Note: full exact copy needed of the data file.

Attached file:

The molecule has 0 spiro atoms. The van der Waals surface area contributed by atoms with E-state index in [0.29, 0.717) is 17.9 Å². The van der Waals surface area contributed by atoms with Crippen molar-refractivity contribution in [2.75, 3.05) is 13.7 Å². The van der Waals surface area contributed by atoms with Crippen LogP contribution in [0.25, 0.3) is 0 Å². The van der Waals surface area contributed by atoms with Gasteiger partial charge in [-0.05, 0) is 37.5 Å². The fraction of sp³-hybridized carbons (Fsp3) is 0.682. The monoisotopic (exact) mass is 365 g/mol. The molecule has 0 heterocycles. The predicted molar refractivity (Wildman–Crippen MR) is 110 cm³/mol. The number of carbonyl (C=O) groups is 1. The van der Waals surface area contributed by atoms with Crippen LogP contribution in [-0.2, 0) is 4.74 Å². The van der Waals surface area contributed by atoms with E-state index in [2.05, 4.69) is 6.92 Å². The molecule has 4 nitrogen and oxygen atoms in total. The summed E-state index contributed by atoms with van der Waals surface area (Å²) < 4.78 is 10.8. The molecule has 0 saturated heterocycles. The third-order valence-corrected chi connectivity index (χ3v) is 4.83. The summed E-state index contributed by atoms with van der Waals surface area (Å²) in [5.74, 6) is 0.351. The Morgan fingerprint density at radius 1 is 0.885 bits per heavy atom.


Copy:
The molecule has 0 spiro atoms. The van der Waals surface area contributed by atoms with E-state index in [0.29, 0.717) is 17.9 Å². The van der Waals surface area contributed by atoms with Crippen molar-refractivity contribution in [2.75, 3.05) is 13.7 Å². The van der Waals surface area contributed by atoms with Crippen LogP contribution in [0.25, 0.3) is 0 Å². The van der Waals surface area contributed by atoms with Gasteiger partial charge in [-0.05, 0) is 37.5 Å². The fraction of sp³-hybridized carbons (Fsp3) is 0.682. The monoisotopic (exact) mass is 365 g/mol. The molecule has 0 heterocycles. The predicted molar refractivity (Wildman–Crippen MR) is 110 cm³/mol. The number of carbonyl (C=O) groups is 1. The van der Waals surface area contributed by atoms with Crippen LogP contribution in [-0.2, 0) is 4.74 Å². The van der Waals surface area contributed by atoms with E-state index in [2.05, 4.69) is 6.92 Å². The molecule has 4 nitrogen and oxygen atoms in total. The summed E-state index contributed by atoms with van der Waals surface area (Å²) < 4.78 is 10.8. The molecule has 0 saturated heterocycles. The third-order valence-corrected chi connectivity index (χ3v) is 4.83. The summed E-state index contributed by atoms with van der Waals surface area (Å²) in [5.74, 6) is 0.351. The Morgan fingerprint density at radius 1 is 0.885 bits per heavy atom.